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English Nationalism and Euroscepticism

Losing the Peace

Series:

Ben Wellings

This book seeks out the origins of contemporary English nationalism. Whilst much academic and political attention has been given to England’s place within the United Kingdom since devolution, the author argues that recent English nationalism actually derives from Britain’s troubled relationship with European integration. Drawing on political evidence from the former Empire, the debates surrounding EEC accession and the United Kingdom’s ongoing membership in the European Union, the author identifies the foundations of contemporary English nationalism. In doing so, he adds an important corrective to the debate about nationalism in England, pulling our gaze out from the United Kingdom itself and onto a wider field. Far from being ‘absent’, English nationalism as we know it today has been driven by resistance to European integration since the end of Empire in the 1960s.

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Chapter 2 - The Idea of Europe 43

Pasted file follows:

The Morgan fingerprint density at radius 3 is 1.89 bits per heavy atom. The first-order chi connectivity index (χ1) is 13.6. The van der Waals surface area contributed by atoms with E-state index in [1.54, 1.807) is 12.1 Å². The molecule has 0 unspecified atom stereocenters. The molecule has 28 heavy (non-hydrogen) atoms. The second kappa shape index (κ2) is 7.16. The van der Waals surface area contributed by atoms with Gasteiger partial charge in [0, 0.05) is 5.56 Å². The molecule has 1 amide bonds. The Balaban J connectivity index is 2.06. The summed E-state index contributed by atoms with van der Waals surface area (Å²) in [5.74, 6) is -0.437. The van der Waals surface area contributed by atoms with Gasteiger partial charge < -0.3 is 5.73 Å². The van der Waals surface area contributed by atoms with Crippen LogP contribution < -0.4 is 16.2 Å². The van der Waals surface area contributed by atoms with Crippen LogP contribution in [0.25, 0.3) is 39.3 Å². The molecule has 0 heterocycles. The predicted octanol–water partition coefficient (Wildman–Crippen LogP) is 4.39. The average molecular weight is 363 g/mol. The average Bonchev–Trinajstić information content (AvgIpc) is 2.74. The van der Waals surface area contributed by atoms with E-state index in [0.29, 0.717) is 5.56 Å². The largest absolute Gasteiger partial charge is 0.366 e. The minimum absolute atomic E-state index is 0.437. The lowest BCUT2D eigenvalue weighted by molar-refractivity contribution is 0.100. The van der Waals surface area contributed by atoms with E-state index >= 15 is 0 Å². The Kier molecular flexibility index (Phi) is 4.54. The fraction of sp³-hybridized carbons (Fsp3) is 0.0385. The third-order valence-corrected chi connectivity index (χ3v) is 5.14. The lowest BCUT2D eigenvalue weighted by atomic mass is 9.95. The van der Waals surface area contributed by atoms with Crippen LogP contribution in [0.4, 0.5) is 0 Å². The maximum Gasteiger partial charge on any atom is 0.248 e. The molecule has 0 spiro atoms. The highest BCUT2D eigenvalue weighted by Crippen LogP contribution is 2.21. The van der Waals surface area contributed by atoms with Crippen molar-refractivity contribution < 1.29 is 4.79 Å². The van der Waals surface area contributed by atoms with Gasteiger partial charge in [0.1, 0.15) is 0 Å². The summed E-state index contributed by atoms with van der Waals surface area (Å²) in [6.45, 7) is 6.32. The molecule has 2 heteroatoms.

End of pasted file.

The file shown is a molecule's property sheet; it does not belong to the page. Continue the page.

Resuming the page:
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Chapter 2 The Idea of Europe One important structure which helps condition contemporary English nationalism is ‘Europe’. However, this structure receives less attention than Britain and Empire in some of the major works on English nationalism. This is a dimension underplayed in Kumar’s account of English nationalism which privileges the Empire and Britain as the most important structures organising conceptions of the English self.1 Robert Colls gives some space to England’s relationship with Europe, arguing that European integration introduced a new set of spatial and economic relations in Europe in which England was only one corner of a wider European structure, but the place of Europe in shaping English identity is under-developed.2 Arthur Aughey devotes a chapter to Europe, describing it as ‘a necessary context’ and one in which a European identity plays a distinct but subordinate part in English national mythologising.3 This book seeks to examine the links between resistance to European integration and contemporary English nationalism. The European Union is the most advanced political expression of such integration. Attempts to legitimise the multiple locations of the European Union’s sovereignty play a large part in generating the narrative of contemporary Europe. Political crises since the early 1990s in particular have driven these legitimising attempts, which in turn impacted on the narratives deployed and their reception in England. As the EU experienced crises of legitimacy over the 1 K. Kumar, The Making of English National Identity (Cambridge: Cambridge University Press, 2003). 2 R. Colls, Identity of England (Oxford: Oxford University...

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